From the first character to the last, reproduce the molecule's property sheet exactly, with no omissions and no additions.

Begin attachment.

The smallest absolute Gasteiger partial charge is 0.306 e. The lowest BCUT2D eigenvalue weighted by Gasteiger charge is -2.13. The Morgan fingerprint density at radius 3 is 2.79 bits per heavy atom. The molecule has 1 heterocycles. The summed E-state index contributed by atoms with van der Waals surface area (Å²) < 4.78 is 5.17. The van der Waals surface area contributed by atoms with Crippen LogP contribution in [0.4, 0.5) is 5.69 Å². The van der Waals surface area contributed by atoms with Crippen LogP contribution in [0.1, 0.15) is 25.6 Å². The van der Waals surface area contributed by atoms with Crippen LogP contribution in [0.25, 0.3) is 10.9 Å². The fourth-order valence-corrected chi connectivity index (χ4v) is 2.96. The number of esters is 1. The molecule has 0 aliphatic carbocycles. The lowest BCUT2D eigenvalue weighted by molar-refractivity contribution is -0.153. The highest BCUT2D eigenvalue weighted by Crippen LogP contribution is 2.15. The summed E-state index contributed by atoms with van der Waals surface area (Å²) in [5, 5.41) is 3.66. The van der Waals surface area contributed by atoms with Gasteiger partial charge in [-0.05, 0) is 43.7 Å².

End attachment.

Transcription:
The smallest absolute Gasteiger partial charge is 0.306 e. The lowest BCUT2D eigenvalue weighted by Gasteiger charge is -2.13. The Morgan fingerprint density at radius 3 is 2.79 bits per heavy atom. The molecule has 1 heterocycles. The summed E-state index contributed by atoms with van der Waals surface area (Å²) < 4.78 is 5.17. The van der Waals surface area contributed by atoms with Crippen LogP contribution in [0.4, 0.5) is 5.69 Å². The van der Waals surface area contributed by atoms with Crippen LogP contribution in [0.1, 0.15) is 25.6 Å². The van der Waals surface area contributed by atoms with Crippen LogP contribution in [0.25, 0.3) is 10.9 Å². The fourth-order valence-corrected chi connectivity index (χ4v) is 2.96. The number of esters is 1. The molecule has 0 aliphatic carbocycles. The lowest BCUT2D eigenvalue weighted by molar-refractivity contribution is -0.153. The highest BCUT2D eigenvalue weighted by Crippen LogP contribution is 2.15. The summed E-state index contributed by atoms with van der Waals surface area (Å²) in [5, 5.41) is 3.66. The van der Waals surface area contributed by atoms with Gasteiger partial charge in [-0.05, 0) is 43.7 Å².